- TOP PLAYERSOffensePABLO S. TORRE | August 20, 2012
- TAMPA BAY buccaneersENEMY lines WHAT A RIVAL COACH SAYSJune 28, 2012
- Faces in the CrowdJune 11, 2001
"Walkie!" yelled a teammate, "you're on deck!" it was 1980 and Bob Walk was a 23-year-old rookie pitcher with the Philadelphia Phillies, playing his second major league game. He was the next batter up and hadn't realized it. Walk bounced off the bench, ran to the on-deck circle and began to get loose. He was nervous and excited. "I got to the plate," says Walk, "I looked around and thought, Oh——, I forgot my bat! I turned around, and our whole team was on the floor of the dugout, laughing. I had to walk all the way back to the dugout and pick out a bat. It was embarrassing. I think that was the day I got the nickname Whirlybird."
A major league pitcher went to the plate without a bat. "It's an idea whose time has come," notes Pittsburgh Pirate third base coach Rich Donnelly. Indeed. Last year National League pitchers combined to hit a pitiful .138, and here are just a few of the lowlights: The San Francisco Giants' John Burkett went 1 for 55 (.018); the San Diego Padres' Andy Benes had an 0-for-54 stretch (then snapped it with four hits in his next four at bats); Greg Maddux, regarded by many as the game's best-hitting pitcher, batted only 170 with the Chicago Cubs.
When Larry Andersen did not get a hit in his only at bat with the Padres last year, his career average dropped to .108—a figure he disputes. "I've gone downhill since I started the '88 season 2 for 2, hitting 2.000," says Andersen, who is now with the Phillies. "The best part about my [statistical] system is, if you're 2 for 2 and then make an out, you only drop to 1.500. I've played 10 years in the National League, and I've got four hits, so I'm 4 for 10, a lifetime .400 hitter. Elias [Sports Bureau, baseball's official statistician] does it differently than I do. But they have a tendency to make you look really bad." Bad? Here's bad.
•In 1962 Bob Buhl set the major league record for most at bats in a season without a hit, 70, when he pitched for the Milwaukee Braves and the Cubs.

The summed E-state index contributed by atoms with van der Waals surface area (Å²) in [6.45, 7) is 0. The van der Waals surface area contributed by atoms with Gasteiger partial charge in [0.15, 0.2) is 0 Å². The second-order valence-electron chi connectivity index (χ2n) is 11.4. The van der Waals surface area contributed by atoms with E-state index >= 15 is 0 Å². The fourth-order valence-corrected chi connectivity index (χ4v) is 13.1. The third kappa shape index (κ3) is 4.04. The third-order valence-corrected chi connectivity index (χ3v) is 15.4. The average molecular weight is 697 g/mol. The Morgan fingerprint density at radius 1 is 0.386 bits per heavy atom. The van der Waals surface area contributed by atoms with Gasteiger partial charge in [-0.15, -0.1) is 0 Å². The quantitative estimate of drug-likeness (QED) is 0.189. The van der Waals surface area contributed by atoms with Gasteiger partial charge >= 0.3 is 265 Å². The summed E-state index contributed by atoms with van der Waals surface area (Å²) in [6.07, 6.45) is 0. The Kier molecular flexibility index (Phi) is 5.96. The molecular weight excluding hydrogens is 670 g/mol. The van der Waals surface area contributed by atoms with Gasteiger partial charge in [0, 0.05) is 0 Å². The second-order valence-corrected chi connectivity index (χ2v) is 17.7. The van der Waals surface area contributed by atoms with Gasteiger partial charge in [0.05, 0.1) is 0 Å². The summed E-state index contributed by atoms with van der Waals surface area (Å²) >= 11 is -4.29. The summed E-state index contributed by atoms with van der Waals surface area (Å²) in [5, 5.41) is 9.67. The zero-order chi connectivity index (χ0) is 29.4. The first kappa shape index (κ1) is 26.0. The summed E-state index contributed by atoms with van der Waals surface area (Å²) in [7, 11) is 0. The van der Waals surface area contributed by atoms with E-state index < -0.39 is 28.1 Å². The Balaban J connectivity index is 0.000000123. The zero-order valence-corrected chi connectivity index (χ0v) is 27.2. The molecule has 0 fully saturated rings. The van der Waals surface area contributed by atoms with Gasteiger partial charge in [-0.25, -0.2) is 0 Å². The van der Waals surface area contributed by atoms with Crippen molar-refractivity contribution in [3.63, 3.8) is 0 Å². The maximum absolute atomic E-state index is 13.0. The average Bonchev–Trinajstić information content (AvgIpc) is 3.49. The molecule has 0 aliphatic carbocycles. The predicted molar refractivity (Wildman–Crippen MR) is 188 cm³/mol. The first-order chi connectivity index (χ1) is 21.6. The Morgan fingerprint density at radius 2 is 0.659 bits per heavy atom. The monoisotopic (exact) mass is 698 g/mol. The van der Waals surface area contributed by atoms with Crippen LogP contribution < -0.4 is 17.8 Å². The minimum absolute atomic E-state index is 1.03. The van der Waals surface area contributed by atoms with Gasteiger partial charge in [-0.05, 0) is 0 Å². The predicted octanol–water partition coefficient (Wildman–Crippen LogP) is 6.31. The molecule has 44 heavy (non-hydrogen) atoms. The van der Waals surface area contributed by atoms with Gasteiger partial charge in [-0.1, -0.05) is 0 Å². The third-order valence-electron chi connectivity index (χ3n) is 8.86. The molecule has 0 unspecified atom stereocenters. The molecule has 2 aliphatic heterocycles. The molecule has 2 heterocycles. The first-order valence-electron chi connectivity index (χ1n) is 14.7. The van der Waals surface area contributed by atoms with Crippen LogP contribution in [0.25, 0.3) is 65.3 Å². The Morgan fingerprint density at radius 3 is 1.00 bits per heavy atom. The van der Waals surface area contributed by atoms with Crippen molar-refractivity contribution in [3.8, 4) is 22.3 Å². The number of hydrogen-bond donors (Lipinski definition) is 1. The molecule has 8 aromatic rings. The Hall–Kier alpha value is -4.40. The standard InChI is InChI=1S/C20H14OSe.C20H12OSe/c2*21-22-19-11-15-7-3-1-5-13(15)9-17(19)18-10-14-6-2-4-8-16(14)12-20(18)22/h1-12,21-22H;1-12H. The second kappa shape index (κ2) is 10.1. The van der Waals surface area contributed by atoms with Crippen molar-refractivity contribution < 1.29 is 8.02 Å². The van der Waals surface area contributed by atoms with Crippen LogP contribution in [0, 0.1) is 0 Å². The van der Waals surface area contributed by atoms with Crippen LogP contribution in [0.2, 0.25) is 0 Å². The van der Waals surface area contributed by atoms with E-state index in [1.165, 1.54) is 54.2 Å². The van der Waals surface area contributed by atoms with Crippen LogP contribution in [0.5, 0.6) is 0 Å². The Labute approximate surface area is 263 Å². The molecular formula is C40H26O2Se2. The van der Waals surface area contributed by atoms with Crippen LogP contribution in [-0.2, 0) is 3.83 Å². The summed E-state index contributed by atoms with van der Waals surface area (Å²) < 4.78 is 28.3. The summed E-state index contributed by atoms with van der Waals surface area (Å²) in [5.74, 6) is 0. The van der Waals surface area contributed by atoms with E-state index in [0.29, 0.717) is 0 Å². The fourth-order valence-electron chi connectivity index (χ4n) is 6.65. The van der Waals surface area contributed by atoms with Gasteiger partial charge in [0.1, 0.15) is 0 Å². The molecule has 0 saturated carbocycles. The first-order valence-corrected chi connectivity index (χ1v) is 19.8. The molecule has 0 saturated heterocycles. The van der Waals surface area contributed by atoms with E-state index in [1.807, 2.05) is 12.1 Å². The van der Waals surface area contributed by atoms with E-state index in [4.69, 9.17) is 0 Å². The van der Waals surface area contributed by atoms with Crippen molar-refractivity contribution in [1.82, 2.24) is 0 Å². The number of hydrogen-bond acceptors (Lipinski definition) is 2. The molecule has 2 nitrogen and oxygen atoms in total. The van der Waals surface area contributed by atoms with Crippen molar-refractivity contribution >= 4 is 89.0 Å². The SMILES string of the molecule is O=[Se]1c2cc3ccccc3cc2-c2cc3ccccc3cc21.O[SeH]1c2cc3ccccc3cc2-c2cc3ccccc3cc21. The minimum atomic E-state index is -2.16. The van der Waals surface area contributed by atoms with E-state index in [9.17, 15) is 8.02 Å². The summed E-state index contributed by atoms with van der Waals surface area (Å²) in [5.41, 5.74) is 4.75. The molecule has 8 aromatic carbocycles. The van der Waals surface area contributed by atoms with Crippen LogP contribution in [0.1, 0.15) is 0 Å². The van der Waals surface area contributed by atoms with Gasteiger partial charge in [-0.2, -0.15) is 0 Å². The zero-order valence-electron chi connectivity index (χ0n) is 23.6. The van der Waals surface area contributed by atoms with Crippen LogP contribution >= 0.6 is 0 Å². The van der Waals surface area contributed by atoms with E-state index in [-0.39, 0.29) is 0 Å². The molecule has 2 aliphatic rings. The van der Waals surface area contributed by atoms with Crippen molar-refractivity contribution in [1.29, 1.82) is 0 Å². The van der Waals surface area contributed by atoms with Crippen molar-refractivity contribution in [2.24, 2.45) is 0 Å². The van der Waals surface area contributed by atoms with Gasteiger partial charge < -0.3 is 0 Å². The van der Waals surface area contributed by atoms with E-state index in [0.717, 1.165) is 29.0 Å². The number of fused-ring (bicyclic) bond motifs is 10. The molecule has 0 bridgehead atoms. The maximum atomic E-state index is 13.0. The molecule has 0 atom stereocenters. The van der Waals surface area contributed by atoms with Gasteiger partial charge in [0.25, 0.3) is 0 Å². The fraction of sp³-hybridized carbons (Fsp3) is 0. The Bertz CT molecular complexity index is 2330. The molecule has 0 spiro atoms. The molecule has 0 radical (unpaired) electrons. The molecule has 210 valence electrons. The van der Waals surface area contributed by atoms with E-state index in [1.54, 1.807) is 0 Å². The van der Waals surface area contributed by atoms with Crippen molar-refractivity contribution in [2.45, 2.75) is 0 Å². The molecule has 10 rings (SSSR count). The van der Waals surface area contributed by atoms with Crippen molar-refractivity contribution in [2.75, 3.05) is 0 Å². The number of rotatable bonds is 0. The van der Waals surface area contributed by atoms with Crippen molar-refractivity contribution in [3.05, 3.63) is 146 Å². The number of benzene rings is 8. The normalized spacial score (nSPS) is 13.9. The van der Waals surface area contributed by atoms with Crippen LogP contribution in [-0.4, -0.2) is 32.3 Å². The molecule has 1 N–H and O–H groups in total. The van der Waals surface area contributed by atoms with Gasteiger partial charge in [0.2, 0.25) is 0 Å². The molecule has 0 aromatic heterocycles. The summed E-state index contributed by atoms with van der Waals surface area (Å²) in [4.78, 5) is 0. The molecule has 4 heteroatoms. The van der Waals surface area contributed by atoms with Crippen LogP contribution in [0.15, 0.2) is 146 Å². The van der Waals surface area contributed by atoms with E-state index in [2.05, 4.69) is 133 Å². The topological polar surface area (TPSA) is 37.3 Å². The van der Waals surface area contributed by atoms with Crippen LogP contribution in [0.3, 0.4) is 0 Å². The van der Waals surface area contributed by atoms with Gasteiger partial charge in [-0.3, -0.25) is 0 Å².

•In 1969 Bill Stoneman of the Montreal Expos went 4 for 73 with 55 strikeouts.
•In 1971 San Francisco righthander Ron Herbel finished his nine-year career with an .029 average (6 for 206), a major league-record low for any player with at least 100 at bats.
•In 1991 Philadelphia pitcher Jose DeJesus punched out in 14 straight at bats, tying the major league record.
•Lefthander Jim Deshaies had no extra-base hits in 367 at bats during eight seasons with the Houston Astros and the Padres, leaving him four at bats short of Virgil Barnes's major league record. A free agent in the off-season, Deshaies signed with the Minnesota Twins. "My detractors will say I went to the AL to duck the record," Deshaies says.
Why are pitchers such bad hitters? It's especially odd when you consider that many of them were good hitters in high school or college, often the best athletes on their teams. "I hit 10 homers my senior year in high school," says Herbel. "But I didn't have to face Koufax and Drysdale in high school." And here are three other reasons why the typical pitcher looks as if he has never swung a bat in his life.
1) Lack of practice . Hitting a baseball is as difficult a skill to master as any in all of sports, and you don't get any better at it by taking batting practice against a coach who is throwing 65 mph. "BP is a joke," says Donnelly. "All the pitchers try to do is hit home runs." The best way to improve as a hitter is to face a pitcher who is trying to get you out. In the National League nowadays, with five-man rotations and ever-ready bullpens, a starting pitcher might get, at best, 80 official at bats; and in the American League, of course, since the arrival of the designated hitter in 1973, pitchers almost never get to the plate.